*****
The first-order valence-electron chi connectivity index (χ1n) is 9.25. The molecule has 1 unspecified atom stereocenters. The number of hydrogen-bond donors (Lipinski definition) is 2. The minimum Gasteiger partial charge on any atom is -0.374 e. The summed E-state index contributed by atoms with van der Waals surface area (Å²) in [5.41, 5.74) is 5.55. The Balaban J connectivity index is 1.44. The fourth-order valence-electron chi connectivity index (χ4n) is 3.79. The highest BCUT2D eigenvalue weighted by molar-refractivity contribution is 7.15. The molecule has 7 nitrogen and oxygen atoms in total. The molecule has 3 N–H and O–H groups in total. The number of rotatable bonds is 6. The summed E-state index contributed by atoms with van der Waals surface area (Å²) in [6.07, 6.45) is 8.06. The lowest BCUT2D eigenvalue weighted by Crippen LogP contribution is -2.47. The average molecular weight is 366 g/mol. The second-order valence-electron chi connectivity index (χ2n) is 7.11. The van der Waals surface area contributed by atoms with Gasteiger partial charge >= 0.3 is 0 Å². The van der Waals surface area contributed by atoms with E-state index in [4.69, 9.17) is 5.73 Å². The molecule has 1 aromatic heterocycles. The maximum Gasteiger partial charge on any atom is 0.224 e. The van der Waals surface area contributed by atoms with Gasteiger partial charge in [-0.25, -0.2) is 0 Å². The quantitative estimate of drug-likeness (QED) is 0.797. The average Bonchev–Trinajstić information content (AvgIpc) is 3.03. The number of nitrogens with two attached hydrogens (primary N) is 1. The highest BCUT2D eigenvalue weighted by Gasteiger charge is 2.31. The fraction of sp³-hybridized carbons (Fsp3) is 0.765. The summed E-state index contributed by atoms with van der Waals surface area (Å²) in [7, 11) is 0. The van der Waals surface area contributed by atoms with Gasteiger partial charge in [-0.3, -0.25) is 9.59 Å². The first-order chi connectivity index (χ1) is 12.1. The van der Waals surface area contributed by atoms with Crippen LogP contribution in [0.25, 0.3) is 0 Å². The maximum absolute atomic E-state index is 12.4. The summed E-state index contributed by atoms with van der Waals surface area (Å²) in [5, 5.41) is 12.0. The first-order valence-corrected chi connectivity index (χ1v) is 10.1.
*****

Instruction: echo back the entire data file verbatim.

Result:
The first-order valence-electron chi connectivity index (χ1n) is 9.25. The molecule has 1 unspecified atom stereocenters. The number of hydrogen-bond donors (Lipinski definition) is 2. The minimum Gasteiger partial charge on any atom is -0.374 e. The summed E-state index contributed by atoms with van der Waals surface area (Å²) in [5.41, 5.74) is 5.55. The Balaban J connectivity index is 1.44. The fourth-order valence-electron chi connectivity index (χ4n) is 3.79. The highest BCUT2D eigenvalue weighted by molar-refractivity contribution is 7.15. The molecule has 7 nitrogen and oxygen atoms in total. The molecule has 3 N–H and O–H groups in total. The number of rotatable bonds is 6. The summed E-state index contributed by atoms with van der Waals surface area (Å²) in [6.07, 6.45) is 8.06. The lowest BCUT2D eigenvalue weighted by Crippen LogP contribution is -2.47. The average molecular weight is 366 g/mol. The second-order valence-electron chi connectivity index (χ2n) is 7.11. The van der Waals surface area contributed by atoms with Gasteiger partial charge >= 0.3 is 0 Å². The van der Waals surface area contributed by atoms with E-state index in [4.69, 9.17) is 5.73 Å². The molecule has 1 aromatic heterocycles. The maximum Gasteiger partial charge on any atom is 0.224 e. The van der Waals surface area contributed by atoms with Gasteiger partial charge in [-0.25, -0.2) is 0 Å². The quantitative estimate of drug-likeness (QED) is 0.797. The average Bonchev–Trinajstić information content (AvgIpc) is 3.03. The number of nitrogens with two attached hydrogens (primary N) is 1. The highest BCUT2D eigenvalue weighted by Gasteiger charge is 2.31. The fraction of sp³-hybridized carbons (Fsp3) is 0.765. The summed E-state index contributed by atoms with van der Waals surface area (Å²) in [7, 11) is 0. The van der Waals surface area contributed by atoms with Gasteiger partial charge in [-0.3, -0.25) is 9.59 Å². The first-order chi connectivity index (χ1) is 12.1. The van der Waals surface area contributed by atoms with Crippen LogP contribution in [0.25, 0.3) is 0 Å². The maximum absolute atomic E-state index is 12.4. The summed E-state index contributed by atoms with van der Waals surface area (Å²) in [5, 5.41) is 12.0. The first-order valence-corrected chi connectivity index (χ1v) is 10.1.